What was the impact of the great recession on EU regions? In collaboration with Prognos Consultant Neysan Khabirpour from the EU-Office in Brussels, a recent European Commission Working Paper analyses the determinants of regional economic growth and resilience across European Union regions after the economic crisis of 2008. The results indicate that determinants differ across regions.
As the 2008 economic and financial crisis revealed, some European regions were better equipped than others to deal with the crisis. This study investigated the reasons why some regions were more resilient than others. Do regions vary in their ability to recover and what internal and external factors are associated with the capacity to cope with economic adversity?
In order to answer these questions, a conditional growth model has been estimated, whereby the economic growth across EU regions depends on a set of initial factors, like human capital and investments, as well as proximity to other regions. The study also employed a subset of components of the Regional Competitiveness Index (2010) to explain growth differentials across EU regions. The EU regions were grouped into two groups, according to their level of economic development: a north-west core of relatively high-income regions, and a south-east periphery of lower-income regions. Then it has been tested whether this set of explanatory variables has a similar impact on the economic growth of the two groups of regions.
Results of the study
Both groups of regions experience economic convergence, recent determinants of growth, as well as spillover effects, differ across the two. In the core regime better institutions, higher shares of investment and an economy specialising in higher-value-added sectors significantly spur domestic growth, with investment also inducing positive spillover effects to neighbouring regions. In the peripheral regime, low shares of lower-secondary educational attainment and high shares of tertiary educational attainment have a significant positive effect on domestic growth, with higher shares of tertiary educations attainment also inducing positive spillover effects. Technological readiness is also identified as an important factor in the peripheral regime creating positive spillover effects.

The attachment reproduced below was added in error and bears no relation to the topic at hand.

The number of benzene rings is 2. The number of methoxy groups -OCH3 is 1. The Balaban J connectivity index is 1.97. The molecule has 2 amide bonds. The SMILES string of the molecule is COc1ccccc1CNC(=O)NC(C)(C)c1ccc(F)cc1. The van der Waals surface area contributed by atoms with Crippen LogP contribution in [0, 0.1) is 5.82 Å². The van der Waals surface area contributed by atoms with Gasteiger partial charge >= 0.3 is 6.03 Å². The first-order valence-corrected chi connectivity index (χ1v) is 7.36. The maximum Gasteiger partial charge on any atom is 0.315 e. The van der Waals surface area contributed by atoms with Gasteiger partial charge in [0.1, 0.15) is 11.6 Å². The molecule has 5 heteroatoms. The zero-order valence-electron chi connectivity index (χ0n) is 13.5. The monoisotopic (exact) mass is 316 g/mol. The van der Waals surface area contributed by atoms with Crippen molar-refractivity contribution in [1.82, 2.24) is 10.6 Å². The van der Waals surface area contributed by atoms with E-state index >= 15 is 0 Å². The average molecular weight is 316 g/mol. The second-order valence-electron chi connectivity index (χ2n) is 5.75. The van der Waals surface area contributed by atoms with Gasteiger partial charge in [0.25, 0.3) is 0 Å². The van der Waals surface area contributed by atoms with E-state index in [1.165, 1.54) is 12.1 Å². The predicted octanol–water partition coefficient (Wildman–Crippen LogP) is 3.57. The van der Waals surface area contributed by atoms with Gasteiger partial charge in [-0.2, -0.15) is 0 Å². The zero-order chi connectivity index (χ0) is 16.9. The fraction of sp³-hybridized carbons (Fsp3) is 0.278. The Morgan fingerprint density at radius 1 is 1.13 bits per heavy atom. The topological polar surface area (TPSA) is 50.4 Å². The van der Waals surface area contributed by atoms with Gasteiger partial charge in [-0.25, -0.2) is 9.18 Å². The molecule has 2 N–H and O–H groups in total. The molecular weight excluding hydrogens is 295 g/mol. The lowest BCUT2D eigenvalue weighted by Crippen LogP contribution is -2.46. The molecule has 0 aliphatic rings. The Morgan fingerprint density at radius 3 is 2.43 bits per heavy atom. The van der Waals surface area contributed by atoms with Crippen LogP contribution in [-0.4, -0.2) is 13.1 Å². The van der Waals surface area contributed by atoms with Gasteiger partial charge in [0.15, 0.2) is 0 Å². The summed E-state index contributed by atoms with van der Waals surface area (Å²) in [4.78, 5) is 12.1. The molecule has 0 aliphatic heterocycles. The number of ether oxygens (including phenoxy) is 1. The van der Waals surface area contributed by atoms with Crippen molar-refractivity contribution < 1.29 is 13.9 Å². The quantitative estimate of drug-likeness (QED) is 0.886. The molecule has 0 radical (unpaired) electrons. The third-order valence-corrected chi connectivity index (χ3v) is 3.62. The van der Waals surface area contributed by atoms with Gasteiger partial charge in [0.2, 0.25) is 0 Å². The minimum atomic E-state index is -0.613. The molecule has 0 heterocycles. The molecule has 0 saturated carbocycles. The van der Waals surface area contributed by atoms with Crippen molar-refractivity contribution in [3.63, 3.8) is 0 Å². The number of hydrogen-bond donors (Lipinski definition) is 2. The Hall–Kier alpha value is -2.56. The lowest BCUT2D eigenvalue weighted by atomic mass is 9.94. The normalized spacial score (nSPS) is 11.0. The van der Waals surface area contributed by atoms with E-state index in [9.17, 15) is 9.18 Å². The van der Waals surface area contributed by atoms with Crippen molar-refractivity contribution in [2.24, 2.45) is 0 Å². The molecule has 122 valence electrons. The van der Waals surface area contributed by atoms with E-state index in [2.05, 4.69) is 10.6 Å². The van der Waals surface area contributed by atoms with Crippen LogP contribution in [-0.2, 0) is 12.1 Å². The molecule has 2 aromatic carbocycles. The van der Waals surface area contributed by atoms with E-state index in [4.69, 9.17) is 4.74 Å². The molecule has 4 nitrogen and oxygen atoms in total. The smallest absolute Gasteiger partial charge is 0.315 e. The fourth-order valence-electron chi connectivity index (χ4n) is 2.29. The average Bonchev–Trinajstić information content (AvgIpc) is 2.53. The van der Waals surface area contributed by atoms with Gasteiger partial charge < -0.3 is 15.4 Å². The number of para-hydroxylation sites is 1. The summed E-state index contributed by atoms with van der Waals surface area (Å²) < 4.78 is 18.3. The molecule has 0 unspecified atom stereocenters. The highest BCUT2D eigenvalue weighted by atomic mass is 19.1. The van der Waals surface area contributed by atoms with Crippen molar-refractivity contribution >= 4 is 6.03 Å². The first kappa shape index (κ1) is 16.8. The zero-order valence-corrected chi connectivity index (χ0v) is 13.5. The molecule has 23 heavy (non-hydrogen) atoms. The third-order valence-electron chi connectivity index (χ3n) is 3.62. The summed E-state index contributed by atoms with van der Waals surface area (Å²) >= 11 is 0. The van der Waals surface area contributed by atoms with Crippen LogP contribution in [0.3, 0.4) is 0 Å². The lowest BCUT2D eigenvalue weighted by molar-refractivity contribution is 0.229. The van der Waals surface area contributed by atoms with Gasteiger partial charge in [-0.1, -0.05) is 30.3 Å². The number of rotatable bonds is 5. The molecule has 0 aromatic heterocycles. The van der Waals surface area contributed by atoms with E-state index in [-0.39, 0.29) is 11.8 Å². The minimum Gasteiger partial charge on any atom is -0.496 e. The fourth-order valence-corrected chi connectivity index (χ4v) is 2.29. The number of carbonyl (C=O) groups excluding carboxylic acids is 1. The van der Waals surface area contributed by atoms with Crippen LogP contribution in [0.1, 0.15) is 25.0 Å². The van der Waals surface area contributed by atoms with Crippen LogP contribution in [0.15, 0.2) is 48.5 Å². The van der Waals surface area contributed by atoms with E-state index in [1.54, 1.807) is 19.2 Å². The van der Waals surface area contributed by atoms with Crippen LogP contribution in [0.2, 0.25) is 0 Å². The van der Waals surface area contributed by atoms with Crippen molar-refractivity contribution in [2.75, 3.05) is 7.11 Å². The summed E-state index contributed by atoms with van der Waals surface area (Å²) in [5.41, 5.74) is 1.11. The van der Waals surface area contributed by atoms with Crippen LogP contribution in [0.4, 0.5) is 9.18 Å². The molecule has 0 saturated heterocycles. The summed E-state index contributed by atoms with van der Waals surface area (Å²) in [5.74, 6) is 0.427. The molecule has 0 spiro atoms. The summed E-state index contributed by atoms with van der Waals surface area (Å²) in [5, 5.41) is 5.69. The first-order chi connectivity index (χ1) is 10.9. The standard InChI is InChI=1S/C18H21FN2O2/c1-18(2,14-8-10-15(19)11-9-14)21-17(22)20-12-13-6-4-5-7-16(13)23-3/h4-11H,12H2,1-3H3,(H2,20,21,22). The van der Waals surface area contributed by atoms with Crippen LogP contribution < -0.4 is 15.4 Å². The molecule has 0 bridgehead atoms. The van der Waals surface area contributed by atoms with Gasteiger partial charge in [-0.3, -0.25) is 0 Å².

This is a critical time for the future of EU Cohesion Policy with the regulations for the post-2020 regional policy period currently under discussion. Several findings in this study are particularly relevant to this debate and should be factored into the ongoing discussions.
To the study (PDF, EU-Commission Website): THE GREAT RECESSION: main determinants of regional economic resilience in the EU
Author: Neysan Khabirpour
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